Millions of retirees are in the thick of Medicare Open Enrollment, which runs from October 15 to December 7, but many find the process challenging.
Some don’t understand the difference between Original Medicare and Medicare benefits; According to a July 2022 report from health care consulting firm Sage Growth Partners, many people are overwhelmed by Medicare advertising and only 4 in 10 people review their plan options each year.
This leads to Medicare open enrollment misses, not having to confirm that your provider is in network for the next plan year and not comparing your Medicare Part D prescription drug coverage with other available options.
Below are 5 of the most common Medicare open enrollment mistakes.
Not checking your doctors for 2023
If you have a Medicare Advantage plan, you generally must seek medical care from doctors within that plan’s network — and a plan’s network can change at any time. Before you decide to stick with that plan, make sure your preferred medical provider is still in the plan’s network in 2023.
This may require some legwork on your part, as websites and provider directories are not always up to date.
“I was just on a client, and[the plan]said they didn’t have a doctor-network, and it made us call the provider and see a different site on the network side,” said Evan Tunis, president of Florida Healthcare. Insurance. “The best thing I would recommend is to call the doctor’s office and just confirm with them.”
Not Comparing Prescription Drug Plans
Whether you have Original Medicare or Medicare Benefits, your prescription drug coverage comes from a private insurance company, and it may change what it covers each year. Your regular prescription drug could cost more in 2023, or an insurer may not cover it at all. (Another plan may also cover it for less.)
It pays to plug your drugs into Medicare. Check to see what plans they recommend for you. Pro tip: If you log into your account on Medicare.gov, you already have your medication history.
“It makes it a lot easier for them to shop for the next year,” said Katy Votva. “They don’t have to put everything in line by milligram and line by milligram.”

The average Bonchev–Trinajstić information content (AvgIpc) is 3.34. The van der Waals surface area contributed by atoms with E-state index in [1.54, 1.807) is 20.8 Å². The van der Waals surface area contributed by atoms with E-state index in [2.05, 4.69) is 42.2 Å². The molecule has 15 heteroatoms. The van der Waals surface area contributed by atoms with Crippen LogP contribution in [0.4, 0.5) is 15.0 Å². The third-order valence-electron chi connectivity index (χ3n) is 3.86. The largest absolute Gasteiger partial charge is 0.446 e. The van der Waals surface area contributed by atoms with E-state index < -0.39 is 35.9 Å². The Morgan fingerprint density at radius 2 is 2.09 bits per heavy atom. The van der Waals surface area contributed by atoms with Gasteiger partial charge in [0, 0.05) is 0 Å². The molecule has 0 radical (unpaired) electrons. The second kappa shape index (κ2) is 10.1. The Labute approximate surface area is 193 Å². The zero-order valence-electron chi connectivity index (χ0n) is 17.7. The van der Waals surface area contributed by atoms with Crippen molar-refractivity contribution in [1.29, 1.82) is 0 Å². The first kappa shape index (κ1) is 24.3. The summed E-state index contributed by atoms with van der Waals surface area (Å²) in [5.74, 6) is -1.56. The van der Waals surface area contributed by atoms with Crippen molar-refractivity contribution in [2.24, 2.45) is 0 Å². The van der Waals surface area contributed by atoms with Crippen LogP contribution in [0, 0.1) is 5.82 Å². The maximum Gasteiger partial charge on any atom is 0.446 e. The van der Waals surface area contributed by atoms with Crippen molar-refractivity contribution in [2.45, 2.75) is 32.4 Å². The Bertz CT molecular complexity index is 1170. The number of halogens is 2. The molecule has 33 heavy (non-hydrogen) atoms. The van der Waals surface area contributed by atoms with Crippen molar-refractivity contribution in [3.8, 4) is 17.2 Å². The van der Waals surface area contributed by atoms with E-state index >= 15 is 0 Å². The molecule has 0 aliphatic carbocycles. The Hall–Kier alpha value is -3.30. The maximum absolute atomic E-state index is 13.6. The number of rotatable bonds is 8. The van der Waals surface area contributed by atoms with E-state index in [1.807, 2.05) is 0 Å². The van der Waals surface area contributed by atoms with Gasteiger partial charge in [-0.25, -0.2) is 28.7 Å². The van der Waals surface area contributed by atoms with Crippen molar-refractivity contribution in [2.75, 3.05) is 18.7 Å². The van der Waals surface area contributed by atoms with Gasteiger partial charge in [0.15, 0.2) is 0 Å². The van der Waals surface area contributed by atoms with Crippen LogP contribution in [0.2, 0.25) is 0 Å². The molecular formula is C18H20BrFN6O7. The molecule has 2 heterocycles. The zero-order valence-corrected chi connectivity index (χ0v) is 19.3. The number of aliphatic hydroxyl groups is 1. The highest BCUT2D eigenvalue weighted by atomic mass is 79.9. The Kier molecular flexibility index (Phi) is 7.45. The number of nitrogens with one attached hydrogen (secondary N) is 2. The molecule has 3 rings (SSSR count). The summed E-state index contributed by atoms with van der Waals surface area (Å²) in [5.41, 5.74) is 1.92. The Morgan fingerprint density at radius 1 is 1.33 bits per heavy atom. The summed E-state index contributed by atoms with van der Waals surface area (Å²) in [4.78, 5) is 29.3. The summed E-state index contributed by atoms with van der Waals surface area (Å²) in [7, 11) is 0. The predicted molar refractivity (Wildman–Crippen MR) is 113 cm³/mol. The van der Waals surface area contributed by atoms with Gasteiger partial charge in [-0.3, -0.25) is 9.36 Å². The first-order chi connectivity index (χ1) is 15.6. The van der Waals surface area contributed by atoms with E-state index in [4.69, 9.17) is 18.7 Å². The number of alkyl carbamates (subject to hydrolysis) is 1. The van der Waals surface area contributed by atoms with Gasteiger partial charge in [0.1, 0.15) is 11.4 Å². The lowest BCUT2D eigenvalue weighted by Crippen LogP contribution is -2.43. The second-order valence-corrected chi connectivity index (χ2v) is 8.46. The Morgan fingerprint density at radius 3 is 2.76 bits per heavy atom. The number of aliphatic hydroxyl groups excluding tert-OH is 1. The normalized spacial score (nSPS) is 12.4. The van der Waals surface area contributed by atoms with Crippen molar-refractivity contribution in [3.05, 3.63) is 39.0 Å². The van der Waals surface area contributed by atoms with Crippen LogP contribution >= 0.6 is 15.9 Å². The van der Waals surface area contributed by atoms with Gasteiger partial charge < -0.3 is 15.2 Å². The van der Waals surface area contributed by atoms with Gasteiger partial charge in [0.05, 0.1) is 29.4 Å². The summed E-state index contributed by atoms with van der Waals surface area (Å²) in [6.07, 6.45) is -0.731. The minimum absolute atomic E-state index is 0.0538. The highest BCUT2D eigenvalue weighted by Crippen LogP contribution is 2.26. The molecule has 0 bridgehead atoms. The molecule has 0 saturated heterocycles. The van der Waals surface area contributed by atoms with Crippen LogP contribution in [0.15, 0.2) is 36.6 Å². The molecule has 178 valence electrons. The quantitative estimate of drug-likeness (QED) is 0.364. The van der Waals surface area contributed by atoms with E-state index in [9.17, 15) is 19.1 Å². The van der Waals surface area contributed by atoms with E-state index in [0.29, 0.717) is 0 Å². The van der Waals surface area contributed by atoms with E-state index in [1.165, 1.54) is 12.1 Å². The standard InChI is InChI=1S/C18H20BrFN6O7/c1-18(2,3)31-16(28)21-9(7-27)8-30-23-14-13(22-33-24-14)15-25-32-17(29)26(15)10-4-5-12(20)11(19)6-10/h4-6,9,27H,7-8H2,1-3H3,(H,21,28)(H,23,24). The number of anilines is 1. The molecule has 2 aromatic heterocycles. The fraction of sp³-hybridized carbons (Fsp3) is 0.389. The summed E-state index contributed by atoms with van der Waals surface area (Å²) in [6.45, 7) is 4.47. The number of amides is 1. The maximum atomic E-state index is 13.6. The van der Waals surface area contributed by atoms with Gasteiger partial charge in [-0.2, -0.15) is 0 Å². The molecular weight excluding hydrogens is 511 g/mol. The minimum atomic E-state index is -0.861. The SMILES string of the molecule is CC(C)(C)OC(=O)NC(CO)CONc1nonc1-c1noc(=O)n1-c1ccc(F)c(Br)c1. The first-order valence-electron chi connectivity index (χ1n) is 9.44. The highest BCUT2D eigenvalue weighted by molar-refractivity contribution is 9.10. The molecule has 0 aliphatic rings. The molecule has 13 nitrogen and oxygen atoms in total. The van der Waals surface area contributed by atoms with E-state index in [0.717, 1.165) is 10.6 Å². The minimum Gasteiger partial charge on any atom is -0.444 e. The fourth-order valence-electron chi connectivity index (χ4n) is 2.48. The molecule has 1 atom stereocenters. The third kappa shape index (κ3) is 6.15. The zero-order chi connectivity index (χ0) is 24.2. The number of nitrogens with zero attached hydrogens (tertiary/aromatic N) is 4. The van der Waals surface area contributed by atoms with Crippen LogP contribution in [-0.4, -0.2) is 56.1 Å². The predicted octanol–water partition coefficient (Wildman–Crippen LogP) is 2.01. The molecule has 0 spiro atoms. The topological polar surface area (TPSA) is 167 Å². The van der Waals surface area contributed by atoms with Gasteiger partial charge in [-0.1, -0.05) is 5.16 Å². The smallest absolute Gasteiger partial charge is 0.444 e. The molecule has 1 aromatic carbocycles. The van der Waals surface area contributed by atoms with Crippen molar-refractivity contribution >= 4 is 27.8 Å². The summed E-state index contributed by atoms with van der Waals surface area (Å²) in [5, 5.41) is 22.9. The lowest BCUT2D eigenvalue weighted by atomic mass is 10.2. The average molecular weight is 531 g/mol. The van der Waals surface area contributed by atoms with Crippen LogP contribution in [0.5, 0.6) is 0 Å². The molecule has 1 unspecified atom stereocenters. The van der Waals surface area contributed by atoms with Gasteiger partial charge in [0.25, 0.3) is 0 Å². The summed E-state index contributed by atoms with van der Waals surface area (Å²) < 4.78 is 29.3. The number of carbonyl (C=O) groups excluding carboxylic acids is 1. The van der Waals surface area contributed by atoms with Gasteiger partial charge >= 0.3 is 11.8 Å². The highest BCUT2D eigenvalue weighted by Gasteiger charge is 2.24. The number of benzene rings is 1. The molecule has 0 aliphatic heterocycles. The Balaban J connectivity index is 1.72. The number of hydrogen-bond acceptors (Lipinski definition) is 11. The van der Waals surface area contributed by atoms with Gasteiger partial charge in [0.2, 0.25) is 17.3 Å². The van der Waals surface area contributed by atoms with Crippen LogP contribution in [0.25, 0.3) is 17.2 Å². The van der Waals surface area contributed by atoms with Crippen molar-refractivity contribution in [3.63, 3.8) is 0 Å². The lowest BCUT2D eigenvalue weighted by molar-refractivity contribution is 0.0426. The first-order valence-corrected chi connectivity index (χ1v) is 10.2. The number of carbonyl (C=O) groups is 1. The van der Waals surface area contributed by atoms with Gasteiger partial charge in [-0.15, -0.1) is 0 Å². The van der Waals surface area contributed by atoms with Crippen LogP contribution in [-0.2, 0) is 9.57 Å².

Thinking that all doctors will take your PPO plan
A preferred provider organization, or PPO, plan, is a health plan that allows members to see out-of-network doctors, usually for a higher price. People sometimes think that because they have a Medicare Advantage PPO, they will be able to see any doctor they want. But providers don’t always take out-of-network coverage.
“Providers … can refuse someone at the point of service if they don’t want to bill the plan,” Tunis said.
Case in point: Mayo Clinic in Florida is out-of-network with most Medicare Advantage plans and will not schedule appointments for members with out-of-network Medicare Advantage coverage.
For the full provider option, choosing Original Medicare with Medicare Supplement Insurance, or Medigap, “is the prudent solution,” Tunis said.
The Medicare open enrollment season has meant that Medicare commercials, and Medicare Advantage plans, have done tempting things to offer no premiums and some coverage for hearing, dental, and vision care.
But shopping for your health coverage has more than a side benefit. “Most of the time, honestly… they don’t cover that dent,” Votava said. “Hearing aid coverage is also very limited, and that’s not a reason to change your plan, so be very careful.”
More important, Votva said, is making sure the plan covers your doctors and prescriptions for the next year.
Waiting too long to start my research
Medicare Open Enrollment ends on December 7, but you don’t want to wait until the last day — or last week — to start your research. If you have questions, you can get help through programs such as the State Health Insurance Assistance Program, or shipwreck. Counselors on ship programs can provide free help with your Medicare options, but they tend to be busy.
Ship schedules in some parts of the country have been booking for several weeks. “If you need help, don’t wait,” Votava said.
You can find your local ship at Shiphelp.org.